North America CEO, William Theisen, looks at reporting landscapes in the US and Canada to help companies prepare for mandatory reporting on their net-zero strategy.
The world is changing fast. The pace of climate change has been increasing over the last decade, and the impacts from climate change are expected to accelerate. Since the Intergovernmental Panel on Climate Change (IPPC) released its first publication in 2014, the global urgency for climate action has been more apparent, paving the way to global measures like the Paris Agreement in 2015. More than just a political commitment at its inception, this Agreement provided a framework for achieving net-zero carbon emissions by 2050.
Many countries followed this framework and created mandatory climate reporting to establish transparency amongst private and public companies regarding weather-related risks, GHG emissions, and net-zero transition plans. Countries such as the UK lead the way with mandatory reporting frameworks like the Streamlined Energy and Carbon Reporting (SECR) legislation, covering UK energy usage, and Mandatory Greenhouse Gas Reporting (MGHGR) covering at a minimum Scope 1 & 2 reporting. While North America has been slow to catch on, increasingly we are seeing organizations take crucial steps on climate risks via voluntary reporting frameworks like CDP and the GRI to better prepare themselves for approaching mandatory reporting requirements.
For North American companies still in the early stages of disclosure or yet to fully calculate their Scope 1, 2, and 3 GHG footprint, it is now time to prepare for impending mandatory reporting. However, with this preparedness is also an opportunity for internal stakeholders to better understand their business and its climate risks, to identify ways to adapt to a changing environmental and business context, and to ensure operational and business resiliency.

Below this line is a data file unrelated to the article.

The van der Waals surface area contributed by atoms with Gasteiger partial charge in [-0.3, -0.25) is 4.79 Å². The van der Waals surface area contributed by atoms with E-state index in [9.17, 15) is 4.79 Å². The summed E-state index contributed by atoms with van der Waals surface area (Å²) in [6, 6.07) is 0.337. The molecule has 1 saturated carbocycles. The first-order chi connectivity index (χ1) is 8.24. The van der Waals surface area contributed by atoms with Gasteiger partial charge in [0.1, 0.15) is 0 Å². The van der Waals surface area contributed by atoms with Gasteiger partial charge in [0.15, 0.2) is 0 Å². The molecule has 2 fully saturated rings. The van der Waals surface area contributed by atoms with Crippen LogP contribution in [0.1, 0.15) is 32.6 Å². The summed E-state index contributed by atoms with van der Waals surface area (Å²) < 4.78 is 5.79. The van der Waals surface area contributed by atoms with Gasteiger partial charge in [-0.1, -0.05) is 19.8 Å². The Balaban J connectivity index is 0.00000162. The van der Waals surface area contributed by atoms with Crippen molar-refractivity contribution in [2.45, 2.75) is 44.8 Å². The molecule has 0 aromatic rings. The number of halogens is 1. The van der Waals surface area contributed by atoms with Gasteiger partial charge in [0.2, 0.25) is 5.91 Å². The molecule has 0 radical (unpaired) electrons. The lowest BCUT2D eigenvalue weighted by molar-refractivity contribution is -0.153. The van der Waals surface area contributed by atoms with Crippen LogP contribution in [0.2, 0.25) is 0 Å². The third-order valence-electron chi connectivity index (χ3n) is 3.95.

Step 1: Understand the current reporting landscape in North America
Many publicly traded companies in the US and Canada are looking to voluntary frameworks such as CDP or the Task Force on Climate-Related Disclosure (TCFD) recommendations on what types of information and data are relevant to report. Investors, such as Blackrock, continue to be the key driver for companies to disclose climate related information as they are looking to ensure that the companies are prepared to adapt as impacts become more apparent as the climate changes. The increased investor driven disclosure on publicly traded companies has amplified with the increasing importance of scope 3 emissions, as suppliers are being requested to disclose climate related data to ensure resiliency of supply chains.
These investor-lead voluntary reporting frameworks are an opportunity for businesses to disclose their emissions, to show their commitment and to learn about their own processes and challenges so they can make informed decisions about the next steps. For companies to be able to take meaningful action on climate change, they need good data about the impacts of their business activities on the environment. Voluntary reporting provides the framework in which this data can be disclosed so that investors can assess whether a company is managing their business to be resilient as climate impacts continue to become more consequential.